An interesting article titled American Dilemma: Your Clutter or Your Life recently came across my radar. And in that article, clutter guru Don Aslett is quoted as saying:
“We have too much. We’re over-housed, over-clothed, overfed and over-entertained,”
And it got to me. Not the “over-housed,” (I have a big house, but we really use all of it) the “over-clothed,” (I own a very small amount of clothing) but the “over-enetertained.”
What does that even mean?
In a world where intoxicatingly smart and additive entertainment lives within the context of our computers, phones and televisions, boredom has become a rarity. This is true for children who need open time to grow their creativity, but it’s true for adults as well. Boredom is necessary for creative thought to kick in.
As a 45-year-old woman, I am responsible for my own entertainment, productivity and creativity. Unfortunately, there’s no one standing over my should telling me to “stop staring at screens and go outside to play, switch the laundry or read a book.” So I watch TV and I goof around on the internet. Too much.
Don’t get me wrong, I’m not watching Kardashian-Krap or Extreme Cheapskates. Instead I’m binge watching Breaking Bad or Orange is The New Black on Netflix, and suffering from the gluttony of just-one-more-episode-syndrome until hours past when responsible mothers have gone to bed for their refreshing eight hours of sleep.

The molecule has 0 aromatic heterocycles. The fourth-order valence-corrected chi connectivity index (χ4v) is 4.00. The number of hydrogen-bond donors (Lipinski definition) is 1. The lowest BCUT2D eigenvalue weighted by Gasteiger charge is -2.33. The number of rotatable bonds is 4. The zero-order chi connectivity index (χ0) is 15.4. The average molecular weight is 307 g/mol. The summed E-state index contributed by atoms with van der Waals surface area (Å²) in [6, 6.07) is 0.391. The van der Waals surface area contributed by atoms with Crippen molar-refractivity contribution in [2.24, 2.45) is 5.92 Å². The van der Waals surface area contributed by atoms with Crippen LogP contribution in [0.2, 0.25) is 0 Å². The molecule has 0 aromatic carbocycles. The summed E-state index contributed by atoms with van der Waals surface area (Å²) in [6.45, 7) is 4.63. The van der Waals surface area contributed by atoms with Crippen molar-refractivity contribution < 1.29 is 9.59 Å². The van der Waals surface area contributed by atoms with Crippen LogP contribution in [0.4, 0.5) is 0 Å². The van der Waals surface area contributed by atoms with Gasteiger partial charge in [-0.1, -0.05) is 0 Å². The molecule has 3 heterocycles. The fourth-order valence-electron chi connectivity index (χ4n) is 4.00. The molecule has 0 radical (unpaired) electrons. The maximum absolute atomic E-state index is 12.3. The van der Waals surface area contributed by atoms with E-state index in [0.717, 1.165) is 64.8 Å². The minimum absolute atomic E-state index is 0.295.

Uh oh . . . I think I may be guilty of over-entertainment.
Luckily, the very last episode of Breaking Bad aired last night, (sniff!) which I’m taking as an opportunity to dust off some old screen-free habits. Yes, I’ll still watch favorites shows such as Homeland, The Walking Dead and Project Runway. But just those few shows per week. No more binge-watching.
Would you label yourself as one of the over-entertained? Please share your thoughts in the comments section below.
“Use it up, wear it out, make it do or do without.”